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choices other than boxwood or swiss pear?

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I have recently begun to mill my own lumber.  I find that boxwood and Swiss pear, while most popular, are expensive and often difficult to obtain. So I began to look for more readily available, and less expensive wood. Wood that would have fine grain and other attributes required for modelling.


I have listed below some of the varieties of one online retailer that is available various, thin stocks, some stock as thin as 1/8". So I wondered which of those you all would use and for what.


Again this list is only from the stock of one, major, U.S. retailer and are readily available.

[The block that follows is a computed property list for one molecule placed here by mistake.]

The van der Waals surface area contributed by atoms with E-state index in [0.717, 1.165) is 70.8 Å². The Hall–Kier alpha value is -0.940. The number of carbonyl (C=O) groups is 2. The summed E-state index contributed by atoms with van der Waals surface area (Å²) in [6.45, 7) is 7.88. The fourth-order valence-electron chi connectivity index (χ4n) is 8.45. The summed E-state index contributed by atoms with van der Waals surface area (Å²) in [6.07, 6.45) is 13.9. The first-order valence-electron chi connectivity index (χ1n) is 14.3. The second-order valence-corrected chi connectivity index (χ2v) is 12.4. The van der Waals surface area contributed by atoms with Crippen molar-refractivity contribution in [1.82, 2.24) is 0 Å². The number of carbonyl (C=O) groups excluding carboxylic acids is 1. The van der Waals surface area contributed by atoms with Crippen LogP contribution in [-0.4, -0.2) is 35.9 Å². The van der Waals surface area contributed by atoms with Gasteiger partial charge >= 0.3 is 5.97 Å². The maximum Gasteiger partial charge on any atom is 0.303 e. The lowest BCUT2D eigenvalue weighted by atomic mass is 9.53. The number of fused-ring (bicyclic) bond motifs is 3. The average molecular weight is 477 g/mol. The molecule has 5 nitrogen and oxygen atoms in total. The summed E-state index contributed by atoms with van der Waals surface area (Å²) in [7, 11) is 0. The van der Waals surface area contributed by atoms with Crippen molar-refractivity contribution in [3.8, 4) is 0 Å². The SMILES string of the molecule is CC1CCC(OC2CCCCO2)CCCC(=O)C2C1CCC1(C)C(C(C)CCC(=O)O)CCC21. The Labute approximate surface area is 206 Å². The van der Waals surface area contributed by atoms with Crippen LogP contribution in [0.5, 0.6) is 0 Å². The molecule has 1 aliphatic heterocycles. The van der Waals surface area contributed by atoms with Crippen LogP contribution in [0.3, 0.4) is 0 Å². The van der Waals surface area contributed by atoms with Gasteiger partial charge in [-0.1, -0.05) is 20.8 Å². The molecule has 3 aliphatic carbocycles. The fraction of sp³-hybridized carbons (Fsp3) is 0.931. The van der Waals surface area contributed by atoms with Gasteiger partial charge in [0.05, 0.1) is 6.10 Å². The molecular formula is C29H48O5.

white ash


Purple Heart


red heart's

Bolivian Rosewood

east Indian Rosewood



African mahogany



I was going to do this as a survey but really looked forward to the comments.



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From your list, my favorites are also the least expensive:

Rock Maple (Acer saccharum)

Black Cherry (Prunus serotina)


Both hard, tight grain with low contrast, closed pore.


See if there are any hardwood saw mills in your area.


If you can harvest your own, look for


Bradford Pear

Other fruit wood - Crab Apple, Pear, Plum


Washington Hawthorn


Holly is good, but very tricky - harvest in Winter and kiln dry quickly - otherwise Blue Mold will ruin it.


I do not think Peach is any good

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Don't forget the universal Yankee favorite, Apple!